It’s that time of year again that newsroom practitioners in Barbados hardly welcome with open arms — primary school graduation time.
It’s not that journalists have anything against those cute little boys and girls in their gowns, sashes and mortar boards, the distribution of trophies and cups and the fancy speeches, after all, journalists were once children too.
But it can be a taxing time in newsrooms when some days resources have to be deployed to cover as many as a dozen ceremonies. By the time it’s all done close to 100 would have been held and reporters can find themselves on the road all day long moving from hall to hall.
Taxing, or not, however, we do it. It’s the children and their teachers’ time to shine and we would be less than kind if we did not give them every opportunity to do just that.
But when all the brand name guest speakers have returned to the regular chores and the principals have all closed their annual reports, and the children have gone off to enjoy the summer and prepare for a new life at secondary school, what are the concerns that should occupy the rest of the country arising out of the rotation of platitudes?
While the focus at this time of the year is largely on who has made it to the top schools, hardly do we pause to cast an eye of reflection on the environment from which they are moving — and perhaps more importantly, the environment into which another 4,000 odd students will move as they prepare for their moment of anxiety and excitement in another year.
For sure our primary schools are as different as an elephant and a mouse. We have everything from small rural schools with rolls that are just beyond 100 students to much larger urban institutions with as many as 800 students.
We have principals who, from all reports, understand and appreciate the value of effective human resource management and others, as can be found in any society, who believe they are the fount of all wisdom and knowledge and the opinions of no one else matters.
We have schools in some districts where residents regard the institution and all those who attend as an integral part of the community, to be protected with all the vigour one can muster, while there are others where the administrators daily face the horrors of a community that is anything but community.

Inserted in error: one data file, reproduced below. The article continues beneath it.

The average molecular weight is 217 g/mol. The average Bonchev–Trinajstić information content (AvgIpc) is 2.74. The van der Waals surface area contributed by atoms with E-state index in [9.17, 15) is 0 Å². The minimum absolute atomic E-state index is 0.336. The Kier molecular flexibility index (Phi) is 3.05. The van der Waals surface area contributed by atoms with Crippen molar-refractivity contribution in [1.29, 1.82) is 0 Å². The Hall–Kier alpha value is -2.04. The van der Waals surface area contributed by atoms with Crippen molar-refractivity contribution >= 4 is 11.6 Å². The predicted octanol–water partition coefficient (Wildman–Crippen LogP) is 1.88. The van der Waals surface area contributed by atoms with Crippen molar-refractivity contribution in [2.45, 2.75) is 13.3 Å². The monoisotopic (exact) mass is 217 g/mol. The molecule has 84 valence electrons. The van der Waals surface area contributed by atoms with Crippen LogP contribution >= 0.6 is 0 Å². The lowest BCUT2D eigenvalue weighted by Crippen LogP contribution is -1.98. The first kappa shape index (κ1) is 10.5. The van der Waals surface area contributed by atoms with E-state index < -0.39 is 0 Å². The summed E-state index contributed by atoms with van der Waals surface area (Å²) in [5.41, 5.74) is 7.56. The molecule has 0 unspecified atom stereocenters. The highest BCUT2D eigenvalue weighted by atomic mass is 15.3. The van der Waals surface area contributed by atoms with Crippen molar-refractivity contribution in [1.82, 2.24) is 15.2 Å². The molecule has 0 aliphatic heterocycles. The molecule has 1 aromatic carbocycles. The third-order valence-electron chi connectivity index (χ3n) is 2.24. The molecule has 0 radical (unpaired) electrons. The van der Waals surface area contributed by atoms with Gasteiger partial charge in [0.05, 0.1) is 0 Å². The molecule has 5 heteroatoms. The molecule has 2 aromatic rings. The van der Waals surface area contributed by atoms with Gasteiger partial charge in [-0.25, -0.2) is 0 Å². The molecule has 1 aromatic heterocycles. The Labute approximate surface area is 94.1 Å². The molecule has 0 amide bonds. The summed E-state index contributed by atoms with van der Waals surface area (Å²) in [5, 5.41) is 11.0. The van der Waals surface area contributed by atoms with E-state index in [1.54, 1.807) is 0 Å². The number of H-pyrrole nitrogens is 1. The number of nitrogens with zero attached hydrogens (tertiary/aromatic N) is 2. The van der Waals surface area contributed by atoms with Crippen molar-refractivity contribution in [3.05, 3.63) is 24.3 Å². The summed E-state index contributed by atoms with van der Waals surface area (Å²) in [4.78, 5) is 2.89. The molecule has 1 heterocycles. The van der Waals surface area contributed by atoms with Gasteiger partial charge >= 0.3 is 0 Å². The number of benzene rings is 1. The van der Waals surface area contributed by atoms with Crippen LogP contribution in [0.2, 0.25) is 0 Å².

These and many more factors serve to separate our primary schools — and the results show.
What we believe that Barbadians generally, as stakeholders, ought to have from our education authorities is a comprehensive, scientific breakdown on the performance of all our primary schools, in a fashion that would allow for comparison. And we do not suggest comparisons for the sake of vain rivalry or chest-thumping, but as an objective tool for ensuring that institutions which don’t perform at the required level are given the attention they need.
We don’t believe the annual reports read at graduations by principals come close to satisfying this requirement.
After all, schools are not about the principals or teachers, but the education — and the development of the full potential — of our youngest citizens. When we hear that school “A” has a top-class reputation, it should not be because it often gets one or two students into the top ten in the Common Entrance. We ought to know what happened with the other 100 who sat the exam.
At the same time, however, we don’t want to give the impression that we hold to the view, like so many other Barbadians, that the only purpose of primary school education is to prepare our children for the Common Entrance. We believe that the objective assessment of any school should involve the tracking of student performances from year group to year group.
To allow anything else, in our view, would be to neglect the opportunities to correct learning — and teaching — challenges at an early enough stage to make a difference ahead of the exam. When students score zero, or 10, or 20, or 30 after four years of dedicated schooling, unless the results are a direct anomaly from the routine, red flags should be raised.
In fact, we suggest red flags should be raised long before the exam when such results are the norm. Then there is the matter of what happens to these students post primary school, but that will be the subject of another Editorial.
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